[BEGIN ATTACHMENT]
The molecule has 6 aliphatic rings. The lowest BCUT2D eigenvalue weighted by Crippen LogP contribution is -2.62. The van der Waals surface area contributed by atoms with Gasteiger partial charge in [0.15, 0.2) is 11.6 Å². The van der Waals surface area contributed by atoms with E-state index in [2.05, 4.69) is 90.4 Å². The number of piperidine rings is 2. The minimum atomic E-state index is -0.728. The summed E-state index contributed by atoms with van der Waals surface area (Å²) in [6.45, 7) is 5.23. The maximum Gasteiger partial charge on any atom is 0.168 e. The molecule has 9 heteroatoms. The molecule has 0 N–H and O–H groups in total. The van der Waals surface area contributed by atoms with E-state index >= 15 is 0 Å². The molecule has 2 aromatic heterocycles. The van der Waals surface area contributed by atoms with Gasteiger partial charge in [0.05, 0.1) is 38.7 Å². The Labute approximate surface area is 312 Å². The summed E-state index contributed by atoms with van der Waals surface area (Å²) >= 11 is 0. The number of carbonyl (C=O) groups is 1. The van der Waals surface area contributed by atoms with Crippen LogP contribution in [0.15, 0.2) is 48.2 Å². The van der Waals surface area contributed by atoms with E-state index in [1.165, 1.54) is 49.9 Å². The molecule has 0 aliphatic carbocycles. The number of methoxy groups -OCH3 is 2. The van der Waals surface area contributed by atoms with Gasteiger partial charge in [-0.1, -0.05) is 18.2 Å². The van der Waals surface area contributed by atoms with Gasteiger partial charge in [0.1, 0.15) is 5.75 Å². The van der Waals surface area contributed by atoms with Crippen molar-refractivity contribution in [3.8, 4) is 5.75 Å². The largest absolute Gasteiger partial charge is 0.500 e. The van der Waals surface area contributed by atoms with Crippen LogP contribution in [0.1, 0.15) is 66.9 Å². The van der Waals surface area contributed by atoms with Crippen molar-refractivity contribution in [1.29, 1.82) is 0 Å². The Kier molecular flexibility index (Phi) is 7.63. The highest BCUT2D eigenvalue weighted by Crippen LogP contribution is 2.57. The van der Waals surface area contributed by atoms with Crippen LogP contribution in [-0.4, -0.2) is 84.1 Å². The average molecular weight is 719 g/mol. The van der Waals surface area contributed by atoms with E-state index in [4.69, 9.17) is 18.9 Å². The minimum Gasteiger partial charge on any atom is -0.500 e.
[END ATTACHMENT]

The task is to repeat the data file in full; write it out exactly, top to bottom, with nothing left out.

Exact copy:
The molecule has 6 aliphatic rings. The lowest BCUT2D eigenvalue weighted by Crippen LogP contribution is -2.62. The van der Waals surface area contributed by atoms with Gasteiger partial charge in [0.15, 0.2) is 11.6 Å². The van der Waals surface area contributed by atoms with E-state index in [2.05, 4.69) is 90.4 Å². The number of piperidine rings is 2. The minimum atomic E-state index is -0.728. The summed E-state index contributed by atoms with van der Waals surface area (Å²) in [6.45, 7) is 5.23. The maximum Gasteiger partial charge on any atom is 0.168 e. The molecule has 9 heteroatoms. The molecule has 0 N–H and O–H groups in total. The van der Waals surface area contributed by atoms with E-state index >= 15 is 0 Å². The molecule has 2 aromatic heterocycles. The van der Waals surface area contributed by atoms with Gasteiger partial charge in [0.05, 0.1) is 38.7 Å². The Labute approximate surface area is 312 Å². The summed E-state index contributed by atoms with van der Waals surface area (Å²) >= 11 is 0. The number of carbonyl (C=O) groups is 1. The van der Waals surface area contributed by atoms with Crippen LogP contribution in [0.15, 0.2) is 48.2 Å². The van der Waals surface area contributed by atoms with E-state index in [1.165, 1.54) is 49.9 Å². The molecule has 0 aliphatic carbocycles. The number of methoxy groups -OCH3 is 2. The van der Waals surface area contributed by atoms with Gasteiger partial charge in [-0.1, -0.05) is 18.2 Å². The van der Waals surface area contributed by atoms with Gasteiger partial charge in [0.1, 0.15) is 5.75 Å². The van der Waals surface area contributed by atoms with Crippen molar-refractivity contribution in [3.8, 4) is 5.75 Å². The largest absolute Gasteiger partial charge is 0.500 e. The van der Waals surface area contributed by atoms with Crippen LogP contribution in [0.1, 0.15) is 66.9 Å². The van der Waals surface area contributed by atoms with Crippen molar-refractivity contribution in [1.29, 1.82) is 0 Å². The Kier molecular flexibility index (Phi) is 7.63. The highest BCUT2D eigenvalue weighted by Crippen LogP contribution is 2.57. The van der Waals surface area contributed by atoms with Crippen LogP contribution in [-0.4, -0.2) is 84.1 Å². The average molecular weight is 719 g/mol. The van der Waals surface area contributed by atoms with E-state index in [4.69, 9.17) is 18.9 Å². The minimum Gasteiger partial charge on any atom is -0.500 e.